Consequentialism focuses on the majority of people, instead of the happiness of only a few.  For example, “The ‘best’ ethical decision would be the one that yielded the greatest net benefits for society, and the ‘worst’ decision would be the one that yielded the greatest net harms for society” (CO p90).  In respect to the issue with the biodegradable packaging, SunChips decision to recall the packaging seems to go against this ethical idea.  While there were a large number of people who were vocal about their concerns with the new packaging, by looking at the impact to society, their concerns does not seem to compare to the impact of the greater society.  The bags had the ability to have a positive impact on the world by reducing waste.  Additionally, if compostable bags became a industry standard, the positive outcome would be even greater.  On the other hand, by removing the compostable packing from the industry SunChips is causing harm to society because they are voluntarily withholding a product and technology that is beneficial because some people find it unpleasant.

Also, another crucial element of consequentialism is that ethical rightness is not based on the actor, but solely on the consequences.  For example, SunChips act to recall their compostable packaging is not morally wrong because they went back on their commitment or they broke a promise, but “according to classic utilitarianism [an branch of consequentialism], what makes it morally wrong to break the promise is its effect on those other people rather than the fact that the agent promised in the past” (mine 2).  It is not unethical for SunChips to promise the new packaging and then take it back, it is the consequence on society of taking them back that is unethical.

Furthermore, consequentialism helps people think more broadly about the implications of their decisions. It is true that, “… almost every large-scale policy choice will result in costs to some and benefits to others” (Hiller 28).  However, since consequentialism focuses on what will cause the most happiness it aids in making these choices easier.  “One helpful feature of the consequentialist approach to value is that it asks us to abstract away from our own personal attachments and consider what would be good more generally.  This is useful as a way of counteracting the human tendency toward moral nearsightedness” (Hiller 28). In the case of SunChips, they did not act in an abstract way, but instead in their own nearsightedness and self-interest.  The SunChips brand knew that their product was improving the environmental impact of society, however they were more focused on their profits and the bad press that SunChips was receiving.

However, in majority of situation SunChips does act in an ethically right way according to consequentialism.  In consequentialism “… the ultimate aim is to make the world a better place, and the consequentialist can start by asking the large-scale question of which policies would do that, on the whole, over the long term” (Hiller 28).  All of SunChips actions since when they were first launched in 1991 demonstrate this goal, with the exception of recalling their decomposable packaging.  They make policies that ensure worker happiness.  They provide an option for a healthier snack to people so they can stay happier and healthier in the long term.  And, SunChips is a company that tries to be innovative and think of new ways to create a positive long term effect on the environment.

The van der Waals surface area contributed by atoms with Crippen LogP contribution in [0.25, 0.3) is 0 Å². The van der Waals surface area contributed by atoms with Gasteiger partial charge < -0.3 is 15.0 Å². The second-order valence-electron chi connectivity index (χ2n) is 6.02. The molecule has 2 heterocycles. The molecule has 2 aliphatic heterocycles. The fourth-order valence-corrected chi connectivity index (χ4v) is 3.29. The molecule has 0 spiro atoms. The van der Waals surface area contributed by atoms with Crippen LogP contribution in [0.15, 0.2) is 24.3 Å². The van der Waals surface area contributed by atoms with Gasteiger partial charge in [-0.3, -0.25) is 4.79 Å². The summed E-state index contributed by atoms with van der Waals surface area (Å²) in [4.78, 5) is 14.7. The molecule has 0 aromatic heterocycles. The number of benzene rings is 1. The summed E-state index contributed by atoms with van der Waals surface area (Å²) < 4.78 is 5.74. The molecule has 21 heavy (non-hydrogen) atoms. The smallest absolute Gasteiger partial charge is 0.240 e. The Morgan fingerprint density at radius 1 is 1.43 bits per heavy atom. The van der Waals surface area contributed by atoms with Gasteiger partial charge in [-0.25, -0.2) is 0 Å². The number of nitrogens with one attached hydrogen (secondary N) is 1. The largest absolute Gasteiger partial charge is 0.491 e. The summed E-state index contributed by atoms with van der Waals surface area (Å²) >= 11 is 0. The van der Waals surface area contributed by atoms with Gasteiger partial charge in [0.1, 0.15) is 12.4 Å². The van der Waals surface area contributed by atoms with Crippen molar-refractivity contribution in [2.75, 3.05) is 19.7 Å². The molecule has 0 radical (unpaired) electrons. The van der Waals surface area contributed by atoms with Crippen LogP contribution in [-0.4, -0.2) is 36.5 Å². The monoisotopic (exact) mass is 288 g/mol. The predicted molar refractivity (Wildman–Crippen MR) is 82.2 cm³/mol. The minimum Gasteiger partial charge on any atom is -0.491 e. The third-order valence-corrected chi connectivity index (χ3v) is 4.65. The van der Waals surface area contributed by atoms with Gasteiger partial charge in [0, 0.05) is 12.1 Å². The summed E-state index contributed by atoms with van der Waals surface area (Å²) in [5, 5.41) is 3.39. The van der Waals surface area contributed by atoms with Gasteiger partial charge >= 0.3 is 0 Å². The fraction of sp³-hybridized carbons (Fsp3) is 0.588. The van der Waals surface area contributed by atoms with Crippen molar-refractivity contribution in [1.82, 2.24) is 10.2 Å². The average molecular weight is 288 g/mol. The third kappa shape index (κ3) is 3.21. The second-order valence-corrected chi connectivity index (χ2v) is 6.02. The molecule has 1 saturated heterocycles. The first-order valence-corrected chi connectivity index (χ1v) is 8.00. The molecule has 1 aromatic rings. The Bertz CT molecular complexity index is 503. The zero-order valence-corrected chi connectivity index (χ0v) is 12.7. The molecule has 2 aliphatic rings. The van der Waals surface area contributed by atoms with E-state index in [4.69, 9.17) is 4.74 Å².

Works Cited

Borden, Jeff. “SunChips Let the Sun In:  How Frito-Lay Embraced Green and Grounded its Brand Identity”.  BestinClass. Profit, 30 Sept. 2009. Web. 25 Nov. 2014.

“Consequentialism.” Stanford Encyclopedia of Philosophy/Spring 2009 Edition. N.p., 20 May 2003. Web. 25 Nov. 2014.

“Consumers Attitudes Towards Natural and Organic Food and Beverage – US – March 2010.” Mintel. N.p., 2010. Web. 25 Nov. 2014. <http://academic.mintel.com/display/520904/&gt;.

“Frito-Lay’s SunChips Brand and National Geographic Join Forces to Launch the ‘Green Effect’.” PR Newswire: n/a. Apr 21, 2009 2009. Print.

“Frito-Lay’s SunChips Brand Changing the Future of Snack Food Packaging.” Business Wire: n/a. Apr 16, 2009 2009. Print.

Horovitz, Bruce. “SunChips Sends its Bag to Dump.” USA TODAY: B.3. Oct 5, 2010 2010. Print.

Hiller, Avram, Ramona Ilea, and Leonard Kahn. Consequentialism and Environmental Ethics, Taylor and Francis, 2014. Print

Oh, Thomas.  “SunChip’s Sustainable Brand Journey: Thinking Outside (And About) the Bag!”. TOP SB TALKS 2008-2013.  Sustainable Brands.  02 June 2009. Web. <http://www.sustainablebrands.com/digital_learning/event-video/sunchips-  sustainablebrand-journey-thinking-outside-and-about-bag>.

“SunChips Introduces the World’s First 100% Compostable Chip Bag.” Canada NewsWire: n/a. Feb 3, 2010 2010. Print.

“SunChips Marketing Campaign Brings Light to its Solar Energy Efforts.” PR Newswire: n/a. Apr 3, 2008 2008. Print.

Treviño, Linda Klebe., and Katherine A. Nelson. “Chapter 4: Deciding What’s Right: A Prescriptive Approach.” Managing Business Ethics: Straight Talk about How to Do It Right. 3rd ed. New York: J. Wiley & Sons, 1995. N. pag. Print.

VanHemert, Kyle. “SunChips’ New 100% Compostable Bag Is Hilariously, Ear-Damagingly Loud.” Gizmodo. N.p., 19 Aug. 2010. Web. 26 Nov. 2014. <http://gizmodo.com/ 5616427/sunchips-new-100-compostable-bag-is-hilariously-ear-damagingly-loud>.

nationalgeographic.com

Fritolay.com

http://www.sunchips.com

pepsico.com

fritolay.com